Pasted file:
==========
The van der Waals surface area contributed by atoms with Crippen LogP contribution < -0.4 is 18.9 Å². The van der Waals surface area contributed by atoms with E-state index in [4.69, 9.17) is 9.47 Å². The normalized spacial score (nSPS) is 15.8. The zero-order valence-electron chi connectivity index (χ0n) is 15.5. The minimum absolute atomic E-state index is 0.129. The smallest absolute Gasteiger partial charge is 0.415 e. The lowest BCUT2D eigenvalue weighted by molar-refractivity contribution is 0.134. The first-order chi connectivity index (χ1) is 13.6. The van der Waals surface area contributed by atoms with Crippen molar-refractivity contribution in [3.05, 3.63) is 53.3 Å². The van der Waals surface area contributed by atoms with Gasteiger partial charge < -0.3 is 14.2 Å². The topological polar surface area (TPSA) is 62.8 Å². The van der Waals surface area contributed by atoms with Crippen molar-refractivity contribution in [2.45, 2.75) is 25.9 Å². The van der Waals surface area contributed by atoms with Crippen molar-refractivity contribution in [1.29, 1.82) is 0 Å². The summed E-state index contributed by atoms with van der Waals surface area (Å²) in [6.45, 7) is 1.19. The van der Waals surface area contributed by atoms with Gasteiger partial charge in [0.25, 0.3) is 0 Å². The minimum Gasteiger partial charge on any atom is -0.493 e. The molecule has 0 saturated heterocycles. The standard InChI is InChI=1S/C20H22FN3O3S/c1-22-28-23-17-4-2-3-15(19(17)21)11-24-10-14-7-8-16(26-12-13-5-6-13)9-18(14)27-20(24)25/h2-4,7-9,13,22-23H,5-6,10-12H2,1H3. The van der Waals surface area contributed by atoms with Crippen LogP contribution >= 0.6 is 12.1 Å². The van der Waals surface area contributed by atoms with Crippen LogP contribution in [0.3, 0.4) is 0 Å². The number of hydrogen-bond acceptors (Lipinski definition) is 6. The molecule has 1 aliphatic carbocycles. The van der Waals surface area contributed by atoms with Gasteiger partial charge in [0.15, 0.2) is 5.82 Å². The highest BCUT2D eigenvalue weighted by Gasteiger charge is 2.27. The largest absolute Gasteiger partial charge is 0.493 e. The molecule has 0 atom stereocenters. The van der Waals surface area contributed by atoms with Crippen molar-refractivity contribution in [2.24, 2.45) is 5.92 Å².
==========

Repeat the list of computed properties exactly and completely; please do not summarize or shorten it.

The van der Waals surface area contributed by atoms with Crippen LogP contribution < -0.4 is 18.9 Å². The van der Waals surface area contributed by atoms with E-state index in [4.69, 9.17) is 9.47 Å². The normalized spacial score (nSPS) is 15.8. The zero-order valence-electron chi connectivity index (χ0n) is 15.5. The minimum absolute atomic E-state index is 0.129. The smallest absolute Gasteiger partial charge is 0.415 e. The lowest BCUT2D eigenvalue weighted by molar-refractivity contribution is 0.134. The first-order chi connectivity index (χ1) is 13.6. The van der Waals surface area contributed by atoms with Crippen molar-refractivity contribution in [3.05, 3.63) is 53.3 Å². The van der Waals surface area contributed by atoms with Gasteiger partial charge < -0.3 is 14.2 Å². The topological polar surface area (TPSA) is 62.8 Å². The van der Waals surface area contributed by atoms with Crippen molar-refractivity contribution in [2.45, 2.75) is 25.9 Å². The van der Waals surface area contributed by atoms with Crippen molar-refractivity contribution in [1.29, 1.82) is 0 Å². The summed E-state index contributed by atoms with van der Waals surface area (Å²) in [6.45, 7) is 1.19. The van der Waals surface area contributed by atoms with Gasteiger partial charge in [0.25, 0.3) is 0 Å². The minimum Gasteiger partial charge on any atom is -0.493 e. The molecule has 0 saturated heterocycles. The standard InChI is InChI=1S/C20H22FN3O3S/c1-22-28-23-17-4-2-3-15(19(17)21)11-24-10-14-7-8-16(26-12-13-5-6-13)9-18(14)27-20(24)25/h2-4,7-9,13,22-23H,5-6,10-12H2,1H3. The van der Waals surface area contributed by atoms with Crippen LogP contribution >= 0.6 is 12.1 Å². The van der Waals surface area contributed by atoms with Crippen LogP contribution in [0.3, 0.4) is 0 Å². The number of hydrogen-bond acceptors (Lipinski definition) is 6. The molecule has 1 aliphatic carbocycles. The van der Waals surface area contributed by atoms with Gasteiger partial charge in [0.15, 0.2) is 5.82 Å². The highest BCUT2D eigenvalue weighted by Gasteiger charge is 2.27. The largest absolute Gasteiger partial charge is 0.493 e. The molecule has 0 atom stereocenters. The van der Waals surface area contributed by atoms with Crippen molar-refractivity contribution in [2.24, 2.45) is 5.92 Å².